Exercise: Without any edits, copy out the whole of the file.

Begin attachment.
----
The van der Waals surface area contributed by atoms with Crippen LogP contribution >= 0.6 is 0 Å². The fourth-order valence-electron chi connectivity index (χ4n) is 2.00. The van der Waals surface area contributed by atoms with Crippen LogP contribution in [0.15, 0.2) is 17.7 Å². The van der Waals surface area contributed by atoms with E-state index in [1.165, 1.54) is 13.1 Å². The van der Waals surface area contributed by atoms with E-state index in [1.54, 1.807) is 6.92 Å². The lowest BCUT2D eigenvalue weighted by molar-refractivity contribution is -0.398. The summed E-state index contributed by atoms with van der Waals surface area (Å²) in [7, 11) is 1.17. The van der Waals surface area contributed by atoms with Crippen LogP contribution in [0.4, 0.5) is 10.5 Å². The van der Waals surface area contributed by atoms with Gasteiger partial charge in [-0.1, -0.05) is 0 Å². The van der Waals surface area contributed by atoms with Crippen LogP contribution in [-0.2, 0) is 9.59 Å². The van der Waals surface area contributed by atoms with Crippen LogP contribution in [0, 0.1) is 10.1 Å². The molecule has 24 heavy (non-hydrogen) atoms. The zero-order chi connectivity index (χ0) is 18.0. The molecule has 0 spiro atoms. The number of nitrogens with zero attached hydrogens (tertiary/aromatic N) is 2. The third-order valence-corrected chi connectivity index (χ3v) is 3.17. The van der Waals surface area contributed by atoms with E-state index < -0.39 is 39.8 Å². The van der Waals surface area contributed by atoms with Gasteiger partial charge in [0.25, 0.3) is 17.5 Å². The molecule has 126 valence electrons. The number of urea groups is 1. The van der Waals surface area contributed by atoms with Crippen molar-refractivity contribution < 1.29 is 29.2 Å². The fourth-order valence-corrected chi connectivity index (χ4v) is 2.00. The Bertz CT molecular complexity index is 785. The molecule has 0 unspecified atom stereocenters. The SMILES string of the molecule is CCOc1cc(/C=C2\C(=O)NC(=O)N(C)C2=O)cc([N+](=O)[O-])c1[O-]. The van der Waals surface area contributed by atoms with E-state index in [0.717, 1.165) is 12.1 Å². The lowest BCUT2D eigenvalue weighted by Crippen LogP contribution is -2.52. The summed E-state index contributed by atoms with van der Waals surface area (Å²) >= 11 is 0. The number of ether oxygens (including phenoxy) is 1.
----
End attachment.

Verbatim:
The van der Waals surface area contributed by atoms with Crippen LogP contribution >= 0.6 is 0 Å². The fourth-order valence-electron chi connectivity index (χ4n) is 2.00. The van der Waals surface area contributed by atoms with Crippen LogP contribution in [0.15, 0.2) is 17.7 Å². The van der Waals surface area contributed by atoms with E-state index in [1.165, 1.54) is 13.1 Å². The van der Waals surface area contributed by atoms with E-state index in [1.54, 1.807) is 6.92 Å². The lowest BCUT2D eigenvalue weighted by molar-refractivity contribution is -0.398. The summed E-state index contributed by atoms with van der Waals surface area (Å²) in [7, 11) is 1.17. The van der Waals surface area contributed by atoms with Crippen LogP contribution in [0.4, 0.5) is 10.5 Å². The van der Waals surface area contributed by atoms with Gasteiger partial charge in [-0.1, -0.05) is 0 Å². The van der Waals surface area contributed by atoms with Crippen LogP contribution in [-0.2, 0) is 9.59 Å². The van der Waals surface area contributed by atoms with Crippen LogP contribution in [0, 0.1) is 10.1 Å². The molecule has 24 heavy (non-hydrogen) atoms. The zero-order chi connectivity index (χ0) is 18.0. The molecule has 0 spiro atoms. The number of nitrogens with zero attached hydrogens (tertiary/aromatic N) is 2. The third-order valence-corrected chi connectivity index (χ3v) is 3.17. The van der Waals surface area contributed by atoms with E-state index < -0.39 is 39.8 Å². The van der Waals surface area contributed by atoms with Gasteiger partial charge in [0.25, 0.3) is 17.5 Å². The molecule has 126 valence electrons. The number of urea groups is 1. The van der Waals surface area contributed by atoms with Crippen molar-refractivity contribution < 1.29 is 29.2 Å². The fourth-order valence-corrected chi connectivity index (χ4v) is 2.00. The Bertz CT molecular complexity index is 785. The molecule has 0 unspecified atom stereocenters. The SMILES string of the molecule is CCOc1cc(/C=C2\C(=O)NC(=O)N(C)C2=O)cc([N+](=O)[O-])c1[O-]. The van der Waals surface area contributed by atoms with E-state index in [0.717, 1.165) is 12.1 Å². The lowest BCUT2D eigenvalue weighted by Crippen LogP contribution is -2.52. The summed E-state index contributed by atoms with van der Waals surface area (Å²) >= 11 is 0. The number of ether oxygens (including phenoxy) is 1.